With a fully-adjustable competition rear sight and a 6.5″ sight radius, taking a bead on what you’re willing to destroy is child’s play.
The video above captures the divine Ms. M’s first go with the SIG SAUER X5 Match. For a non-professional shooter on a closed course, she pretty much nailed it. As you can see, once you master the X5’s crisp, single-action trigger, the rounds start stacking up.
With my surrender-the-gun deadline looming, I managed to shoot a box of Federal Premium .40 range ammo and a dozen or so Blazer brass bullets with astounding (for me) accuracy. The Miculeks among you may scoff, but I was more than pleased with my ability to puncture the little guy in the top left of the target at 15 yards.
Takedown is easier than writing something witty about the process. Suffice it to say, a clean gun is a happy gun. And happiness is a warm gun. I didn’t clean the machine, but I kept the X5 as warm as toast. Anyway . . .
Getting ahold of one of these $3k SIG X5 Match guns in .40 S&W is no mean feat. SIG rep Trevor Robertson — the proud owner of this German-made custom firearm — gives us the 411 above.
Bottom line: SIG stopped importing X5’s from the Fatherland back in 2014. The gunmaker’s planning on building them in the Live Free or Die state later this year. Or next. But not in .40 (at least initially).
Why would they?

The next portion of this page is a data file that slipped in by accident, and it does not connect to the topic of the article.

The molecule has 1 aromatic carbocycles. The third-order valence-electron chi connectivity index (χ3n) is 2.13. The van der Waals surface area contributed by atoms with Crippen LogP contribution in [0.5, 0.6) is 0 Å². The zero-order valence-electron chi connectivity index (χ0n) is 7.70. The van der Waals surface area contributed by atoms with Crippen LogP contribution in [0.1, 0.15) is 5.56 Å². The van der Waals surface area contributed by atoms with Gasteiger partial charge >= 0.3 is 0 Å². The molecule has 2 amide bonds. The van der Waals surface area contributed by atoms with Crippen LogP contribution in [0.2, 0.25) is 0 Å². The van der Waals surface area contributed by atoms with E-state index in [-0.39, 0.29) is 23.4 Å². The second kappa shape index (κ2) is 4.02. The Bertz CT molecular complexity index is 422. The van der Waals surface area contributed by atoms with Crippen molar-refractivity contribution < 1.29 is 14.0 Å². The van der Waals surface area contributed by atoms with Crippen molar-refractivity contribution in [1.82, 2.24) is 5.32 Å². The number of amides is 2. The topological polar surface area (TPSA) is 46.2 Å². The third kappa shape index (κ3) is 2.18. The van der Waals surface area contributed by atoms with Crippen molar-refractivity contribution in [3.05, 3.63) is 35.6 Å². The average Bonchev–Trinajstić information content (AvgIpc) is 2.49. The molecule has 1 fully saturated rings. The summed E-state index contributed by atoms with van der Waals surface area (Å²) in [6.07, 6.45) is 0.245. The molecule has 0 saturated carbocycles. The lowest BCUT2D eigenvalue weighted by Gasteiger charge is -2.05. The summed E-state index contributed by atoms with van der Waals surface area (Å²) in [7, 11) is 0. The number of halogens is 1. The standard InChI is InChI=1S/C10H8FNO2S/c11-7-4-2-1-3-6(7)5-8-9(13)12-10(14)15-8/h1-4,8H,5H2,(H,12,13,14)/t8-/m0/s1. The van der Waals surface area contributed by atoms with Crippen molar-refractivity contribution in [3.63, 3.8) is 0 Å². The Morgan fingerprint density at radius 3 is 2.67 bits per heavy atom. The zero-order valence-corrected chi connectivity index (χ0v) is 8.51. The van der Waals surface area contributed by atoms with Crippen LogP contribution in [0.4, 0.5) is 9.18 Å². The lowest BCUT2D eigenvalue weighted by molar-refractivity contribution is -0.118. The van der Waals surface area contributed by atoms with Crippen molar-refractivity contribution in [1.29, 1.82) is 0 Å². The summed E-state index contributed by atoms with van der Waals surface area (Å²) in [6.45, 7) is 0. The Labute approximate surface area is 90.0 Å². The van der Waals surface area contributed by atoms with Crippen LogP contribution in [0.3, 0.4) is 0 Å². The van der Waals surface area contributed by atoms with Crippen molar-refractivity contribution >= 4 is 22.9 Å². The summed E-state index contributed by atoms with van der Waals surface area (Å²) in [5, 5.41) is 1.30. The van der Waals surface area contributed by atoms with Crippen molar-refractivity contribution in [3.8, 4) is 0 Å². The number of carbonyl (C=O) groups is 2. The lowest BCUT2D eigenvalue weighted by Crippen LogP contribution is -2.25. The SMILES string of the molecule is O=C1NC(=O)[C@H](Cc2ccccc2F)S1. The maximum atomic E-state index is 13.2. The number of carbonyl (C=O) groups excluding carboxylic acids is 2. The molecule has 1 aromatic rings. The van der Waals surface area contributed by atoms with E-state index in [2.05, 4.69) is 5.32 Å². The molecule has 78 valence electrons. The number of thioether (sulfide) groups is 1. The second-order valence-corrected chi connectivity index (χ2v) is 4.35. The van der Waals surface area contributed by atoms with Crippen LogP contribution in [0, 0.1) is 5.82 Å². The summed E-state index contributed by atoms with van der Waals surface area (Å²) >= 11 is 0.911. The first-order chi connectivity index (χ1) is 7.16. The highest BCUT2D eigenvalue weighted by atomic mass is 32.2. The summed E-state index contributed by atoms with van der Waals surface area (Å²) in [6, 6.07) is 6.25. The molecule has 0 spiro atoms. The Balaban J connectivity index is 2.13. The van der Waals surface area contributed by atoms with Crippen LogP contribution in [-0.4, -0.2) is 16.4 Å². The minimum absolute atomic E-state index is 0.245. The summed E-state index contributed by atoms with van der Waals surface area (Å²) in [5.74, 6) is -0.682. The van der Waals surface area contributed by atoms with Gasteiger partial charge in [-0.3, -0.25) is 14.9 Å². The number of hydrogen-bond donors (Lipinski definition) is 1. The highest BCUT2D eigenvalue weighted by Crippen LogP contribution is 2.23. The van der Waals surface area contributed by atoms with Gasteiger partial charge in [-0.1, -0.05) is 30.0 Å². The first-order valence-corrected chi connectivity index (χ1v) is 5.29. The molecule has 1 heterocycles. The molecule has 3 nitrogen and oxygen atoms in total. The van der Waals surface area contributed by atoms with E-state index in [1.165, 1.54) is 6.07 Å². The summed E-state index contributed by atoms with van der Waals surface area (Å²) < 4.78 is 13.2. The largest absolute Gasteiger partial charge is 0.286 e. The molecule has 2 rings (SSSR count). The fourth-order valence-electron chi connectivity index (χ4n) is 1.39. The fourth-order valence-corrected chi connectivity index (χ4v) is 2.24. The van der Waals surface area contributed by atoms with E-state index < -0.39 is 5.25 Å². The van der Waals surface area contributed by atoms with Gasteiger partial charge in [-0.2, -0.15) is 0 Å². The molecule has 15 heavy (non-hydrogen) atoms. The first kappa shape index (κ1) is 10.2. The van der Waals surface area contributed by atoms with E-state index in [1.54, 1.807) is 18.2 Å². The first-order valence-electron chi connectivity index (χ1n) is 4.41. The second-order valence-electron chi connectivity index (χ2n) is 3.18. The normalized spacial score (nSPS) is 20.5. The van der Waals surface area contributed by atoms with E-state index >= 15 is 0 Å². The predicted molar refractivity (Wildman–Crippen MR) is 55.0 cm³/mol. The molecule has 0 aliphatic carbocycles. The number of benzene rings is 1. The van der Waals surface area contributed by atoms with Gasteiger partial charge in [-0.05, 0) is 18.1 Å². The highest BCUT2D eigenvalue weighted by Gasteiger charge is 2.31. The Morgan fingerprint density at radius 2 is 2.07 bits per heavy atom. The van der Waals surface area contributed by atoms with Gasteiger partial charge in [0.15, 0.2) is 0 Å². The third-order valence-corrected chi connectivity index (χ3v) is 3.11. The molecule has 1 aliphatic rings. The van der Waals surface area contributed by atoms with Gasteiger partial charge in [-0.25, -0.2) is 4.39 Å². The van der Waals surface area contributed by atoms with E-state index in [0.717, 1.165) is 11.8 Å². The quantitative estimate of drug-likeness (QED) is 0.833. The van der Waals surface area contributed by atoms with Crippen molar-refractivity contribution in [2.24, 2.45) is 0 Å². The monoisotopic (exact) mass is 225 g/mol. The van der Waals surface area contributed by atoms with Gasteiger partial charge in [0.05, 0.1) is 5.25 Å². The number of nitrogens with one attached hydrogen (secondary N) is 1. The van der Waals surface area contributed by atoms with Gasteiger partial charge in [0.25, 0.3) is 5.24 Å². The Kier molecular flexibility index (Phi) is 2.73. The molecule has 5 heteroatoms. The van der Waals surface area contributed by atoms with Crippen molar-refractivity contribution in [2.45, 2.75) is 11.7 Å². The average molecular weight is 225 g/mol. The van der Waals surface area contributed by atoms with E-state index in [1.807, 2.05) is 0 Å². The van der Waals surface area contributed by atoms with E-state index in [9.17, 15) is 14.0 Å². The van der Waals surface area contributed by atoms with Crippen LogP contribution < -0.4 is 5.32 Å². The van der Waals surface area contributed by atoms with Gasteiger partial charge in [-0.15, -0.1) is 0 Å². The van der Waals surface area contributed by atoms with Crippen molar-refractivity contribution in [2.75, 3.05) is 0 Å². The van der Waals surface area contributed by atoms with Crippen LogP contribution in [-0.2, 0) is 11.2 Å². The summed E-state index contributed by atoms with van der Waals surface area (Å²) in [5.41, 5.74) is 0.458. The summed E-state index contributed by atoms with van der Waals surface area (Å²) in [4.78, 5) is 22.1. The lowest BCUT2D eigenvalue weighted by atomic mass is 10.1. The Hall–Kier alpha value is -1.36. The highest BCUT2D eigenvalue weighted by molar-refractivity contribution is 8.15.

As good as the X5 is, there are a lot of lower-priced, easily available alternatives for forty cal competition guns. SIG’s own 1911 Max Full-Size 1911 (reviewed by Foghorn here) comes chambered in .40, for around half the projected price of the X5 ($1663). And Max mags don’t cost $100 a piece.
Don’t get me wrong: the hand-filling SIG SAUER X5 Match .40-cal is another beast entirely. It’s an absolutely superb semi for competitors and collectors who want an absurdly accurate .40 in P226 form — who don’t mind hunting for a used example and melting their plastic for the privilege of owning one. That said . . .
Despite the fact that the X5 Match tamed the previously untamable (for me) .40 S&W cartridge, this handgun wouldn’t be my choice for a long-term relationship. Especially as there’s a 9mm variant. As Cole Porter would put it, it was great fun, but it was just one of those things.
Specifications: SIG SAUER X5 Match
Grips: Black laminate
Frame: Stainless steel
Slide Finish: Stainless Steel
Trigger Pull: SA 2.2-3.6 lbs / 9.8-16.0 N
Overall Length: 8.2 in / 209 mm
Overall Height: 5.9 in / 151 mm
Overall Width: 1.7 in /44 mm
Sights: Adjustable Target Rear
Sight Radius: 6.5 in / 165 mm
Barrel Length: 4.4″ /112 mm
Mag Capacity: 14rd
Number of Mags: 2
Price: Around $3000 used
RATINGS (out of five stars)
Style * * * *
Stainless steel frame and slide married to black laminate grips with stylish checkering (X marks the spot) create a handsome P226 variant.
Ergonomics * * * *
No adjustable backstrap but you can move the trigger fore and aft to suit. One star removed for a hard-to-operate slide stop.
Fired one (count it one) box of Federal Premium and a dozen Blazer Brass .40’s without any problems. Given P226 reliability and SIG’s German gunmakers’ attention to detail, I wouldn’t expect any issues.
Customization: * * * * *
Accuracy: * * * * *
Freehand it’s a tack driver. A bullseye machine. A way better shooter than I am. And probably than you are, too. Just sayin’ . . .
Overall: * * * *
A soft-shooting .40 caliber handgun? Now I’ve seen everything. Except for a 9mm X5 Match, which must be a phenomenal handgun — and the more logical choice.